DPRK selling Viagra in Bangladesh

May 15th, 2015

According to UPI:

A North Korean restaurant manager in Bangladesh was arrested in connection with illegal sales of Viagra and alcohol on Friday.

The supervisor of Pyongyang Restaurant in Dhaka, identified as a North Korean woman, had been secretly selling the impotence drug alongside other pharmaceuticals, reported South Korean news agency Yonhap.

Bangladesh’s Customs Intelligence Investigation Department was tipped off about the illegal sale of alcohol – and a raid on Friday uncovered 210 pills of Viagra, other medications, 94 cans of Foster’s beer and ten bottles of whisky, according to Bangladesh news site Prothom-Alo.

Pyongyang Restaurant in Dhaka is presided over by North Korea embassy staff, and an embassy employee reportedly tried to block the investigators.

Moinul Khan, head of the Customs Intelligence Investigation Department, said legal steps would be taken against the one North Korean national who was arrested.

Yonhap reported Bangladesh news network Jamuna TV was first to report the arrest, and said the North Korea-operated restaurant was raising funds through illegal operations.

Bangladesh’s population is mostly Muslim, with 83 percent of the country adhering to the Islamic faith. Alcohol cannot be sold without government permission.

This is not the first time North Korean envoys have been connected to illegal activity in Bangladesh.

In March North Korean diplomat Son Yung Nam tried to transport $1.4 million worth of gold bars, 170 in total.

Bangladeshi customs officials said the gold was most likely headed for a “local criminal racket” in order to raise cash for North Korea.

Read the full story here:
North Korean arrested in Bangladesh for sales of Viagra, alcohol
UPI
Elizabeth Shim
2015-5-15

Share

Development of stem cell cosmetics in North Korea

May 14th, 2015

Institute for Far Eastern Studies (IFES)
2015-5-14

The Chosun Sinbo, mouthpiece of the General Association of Korean Residents in Japan, reported that North Korea has developed and is now producing cosmetic products that utilize new natural materials and cutting-edge technology, including stem cell technology.

“At the Pyongyang Cosmetic Factory, they are concentrating on developing functional cosmetic products that are natural and low stimulating,” the Chosun Sinbo revealed on April 28.

The biotechnology and light industry divisions of the State Academy of Sciences, as well as scientists, teachers and researchers at the Han Duk Su Pyongyang Light Industry University, are assisting in this work.

According to researchers within the biotechnology division, the product utilizes stem cell technology in regenerating skin, and it is effective in preventing aging, moisturizing skin, and lightening skin.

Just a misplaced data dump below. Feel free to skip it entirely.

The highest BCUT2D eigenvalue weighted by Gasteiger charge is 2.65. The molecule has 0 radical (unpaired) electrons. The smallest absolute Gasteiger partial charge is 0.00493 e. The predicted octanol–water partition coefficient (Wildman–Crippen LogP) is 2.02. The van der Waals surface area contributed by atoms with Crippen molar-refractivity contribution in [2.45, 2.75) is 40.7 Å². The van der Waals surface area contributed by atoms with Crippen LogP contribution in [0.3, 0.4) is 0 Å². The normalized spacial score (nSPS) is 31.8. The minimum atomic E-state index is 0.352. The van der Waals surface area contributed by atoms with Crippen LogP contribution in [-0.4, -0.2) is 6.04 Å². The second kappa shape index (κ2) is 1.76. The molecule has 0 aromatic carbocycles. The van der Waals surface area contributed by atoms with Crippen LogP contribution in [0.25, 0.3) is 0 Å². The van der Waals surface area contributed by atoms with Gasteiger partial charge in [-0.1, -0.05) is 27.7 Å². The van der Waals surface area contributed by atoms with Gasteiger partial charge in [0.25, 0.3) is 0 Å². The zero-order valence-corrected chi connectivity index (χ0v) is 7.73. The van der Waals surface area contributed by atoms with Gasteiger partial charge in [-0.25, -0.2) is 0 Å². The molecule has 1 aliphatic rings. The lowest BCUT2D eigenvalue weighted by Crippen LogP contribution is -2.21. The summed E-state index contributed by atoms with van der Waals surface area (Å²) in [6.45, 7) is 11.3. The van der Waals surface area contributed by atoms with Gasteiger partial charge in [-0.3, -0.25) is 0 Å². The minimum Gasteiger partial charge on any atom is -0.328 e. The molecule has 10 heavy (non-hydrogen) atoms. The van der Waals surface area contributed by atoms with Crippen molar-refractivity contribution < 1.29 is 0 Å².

They said that they developed the cosmetic additive (which has a pine tree scent) at the Pyongyang Natural Perfume Research Center, and that this product matches the characteristics of one’s skin by age and is effective in things like skin lightening and removing wrinkles.

They added that they have also developed a beauty cream that has a moisturizing and whitening effect due to its natural hydrating materials derived from kelp.

In March 2015, First Secretary Kim Jong Un inspected the Pyongyang Cosmetics Factory. During his inspection he cited world-renowned cosmetics brands like Lancome, Chanel, Christian Dior and Shiseido and encouraged the factory to “continually raise the quality of its products so that we can compete with such foreign cosmetic products.”

In particular, Kim noted that “the eyeliner and mascara made by foreign countries retain their shape when exposed to water, whereas the mascara and eyeliner produced domestically create ‘raccoon eyes’ when the wearer only yawns.”

The Pyongyang Cosmetics Factory was established in April 1962 and is North Korea’s representative cosmetics factory, producing all sorts of cosmetic goods such as the ‘Unhasu’ brand. It also produces over 60 types of functional cosmetics including soap, shampoo, beauty cream and skin lotion.

Share

Chinese firms urged to remain confident in DPRK

May 14th, 2015

According to Yonhap:

China has encouraged its companies doing business in North Korea to remain confident, despite strained political ties between the two neighbors.

The Chinese ambassador to North Korea, Li Jinjun, made the remarks at a meeting on Wednesday with a group of Chinese businessmen in North Korea, the Chinese Embassy in Pyongyang said in a statement.

Li told the Chinese businessmen that he has briefed North Korean officials on China’s ambitious Silk Road project aimed at reviving the ancient trade route between Asia and Europe.

Taking advantage of the Chinese Silk Road project, Li “encouraged Chinese companies to seize the opportunity to remain confident in their businesses in North Korea,” according to the statement.